The International Criminal Police Organization (Interpol) said that the first metaverse would open on October 20. The news came out at the 90th anniversary of the group’s General Assembly in India. The press release says that the Interpol metaverse lets people from all over the world connect to Interpol’s headquarters in Lyon, France.
People who go to the metaverse will be possible to use their own avatars to explore and talk to other officers, take classes or private police training courses, and get intensive training in forensic investigation, among other things. During the ceremony, people from the General Assembly could use VR equipment to go into the metaverse and walk around the Interpol building in France.
Interpol will offer training courses in the metaverse
Interpol’s goal, in addition to giving tours, is to make the most of the metaverse by giving its officers immersive training courses that let them practice police and forensic work without getting in the way of any real-world mission.
Interpol’s Secretary General, Jürgen Stock, said that Interpol is attempting to make people around the world feel safe, even in this new era of virtual interactions:
“For many, the Metaverse seems to herald an abstract future, but the issues it raises are those that have always motivated INTERPOL – supporting our member countries to fight crime and making the world, virtual or not, safer for those who inhabit it,”
In a similar way, Interpol said it would make a “metaverse expert group” to enforce laws around the world. The specialized unit, which was set up in Singapore, will focus on tracking money to fight all kinds of crimes related to the metaverse and cryptocurrencies. During the ceremony, a group of Interpol experts gave a live virtual exhibition in which they taught a group of officers how to check travel documents by “teleporting” them to a virtual airport where they could use their new skills at a virtual border post.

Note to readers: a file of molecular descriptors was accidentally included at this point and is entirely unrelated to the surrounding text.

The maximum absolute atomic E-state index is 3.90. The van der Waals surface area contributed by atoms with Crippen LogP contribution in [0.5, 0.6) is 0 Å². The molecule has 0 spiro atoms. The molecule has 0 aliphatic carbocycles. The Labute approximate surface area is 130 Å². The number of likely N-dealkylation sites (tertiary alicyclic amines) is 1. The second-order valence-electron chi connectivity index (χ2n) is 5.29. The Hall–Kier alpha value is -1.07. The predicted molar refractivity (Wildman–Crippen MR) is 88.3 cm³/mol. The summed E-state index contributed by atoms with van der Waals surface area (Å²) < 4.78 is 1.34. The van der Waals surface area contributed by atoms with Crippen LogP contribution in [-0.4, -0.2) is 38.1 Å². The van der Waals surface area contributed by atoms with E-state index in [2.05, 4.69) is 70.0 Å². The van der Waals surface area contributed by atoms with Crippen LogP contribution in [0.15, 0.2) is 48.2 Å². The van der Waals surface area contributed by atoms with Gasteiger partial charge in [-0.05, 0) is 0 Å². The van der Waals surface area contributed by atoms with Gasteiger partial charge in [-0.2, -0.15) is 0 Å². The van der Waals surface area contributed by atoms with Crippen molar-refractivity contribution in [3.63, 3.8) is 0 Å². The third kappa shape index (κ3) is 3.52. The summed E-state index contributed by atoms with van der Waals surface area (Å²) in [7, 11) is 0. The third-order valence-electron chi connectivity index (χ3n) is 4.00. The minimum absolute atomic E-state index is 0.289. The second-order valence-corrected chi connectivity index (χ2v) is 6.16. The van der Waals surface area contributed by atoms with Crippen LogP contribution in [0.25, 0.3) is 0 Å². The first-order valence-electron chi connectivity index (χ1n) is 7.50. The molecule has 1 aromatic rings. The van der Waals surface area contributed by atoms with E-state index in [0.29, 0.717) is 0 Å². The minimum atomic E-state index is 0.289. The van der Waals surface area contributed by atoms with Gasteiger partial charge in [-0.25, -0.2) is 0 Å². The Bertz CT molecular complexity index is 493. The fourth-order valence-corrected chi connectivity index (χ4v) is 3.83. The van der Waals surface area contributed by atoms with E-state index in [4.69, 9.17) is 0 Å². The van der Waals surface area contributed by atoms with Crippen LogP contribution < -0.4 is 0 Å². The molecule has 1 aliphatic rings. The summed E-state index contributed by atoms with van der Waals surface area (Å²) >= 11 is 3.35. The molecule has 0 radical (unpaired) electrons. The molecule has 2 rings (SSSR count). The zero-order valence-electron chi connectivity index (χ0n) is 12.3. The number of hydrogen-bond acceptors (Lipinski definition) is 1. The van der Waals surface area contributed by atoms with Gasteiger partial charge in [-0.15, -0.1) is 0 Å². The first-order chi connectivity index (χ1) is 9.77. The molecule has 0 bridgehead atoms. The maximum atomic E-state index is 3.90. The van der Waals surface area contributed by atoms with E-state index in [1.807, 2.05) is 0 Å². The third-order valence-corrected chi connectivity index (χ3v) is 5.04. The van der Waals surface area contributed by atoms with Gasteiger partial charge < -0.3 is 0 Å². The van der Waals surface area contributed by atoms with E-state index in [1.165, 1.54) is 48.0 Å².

Even in the Metaverse, the crime happens
Interpol is familiar with both the metaverse and the Web3. In a recent turn of events, after the Terra ecosystem broke down, Interpol put out a red notice for Do Kwon. It has also published a number of reports about how cryptocurrencies are used in cybercrime and other types of crime.
Data from the organization’s 195 member countries, which were presented in a report to the General Assembly on October 19, show that cyber threats have been growing exponentially around the world. This new policy is meant to target a criminal sector that is becoming a growing threat.
Interpol also said that financial crime and cybercrime are related because many of them are done with digital tools that can also be used to launder money. Stock said that this is why the metaverse training initiative and the tactical team will keep getting better over the next few years and become a real asset to law enforcement agencies all over the world.
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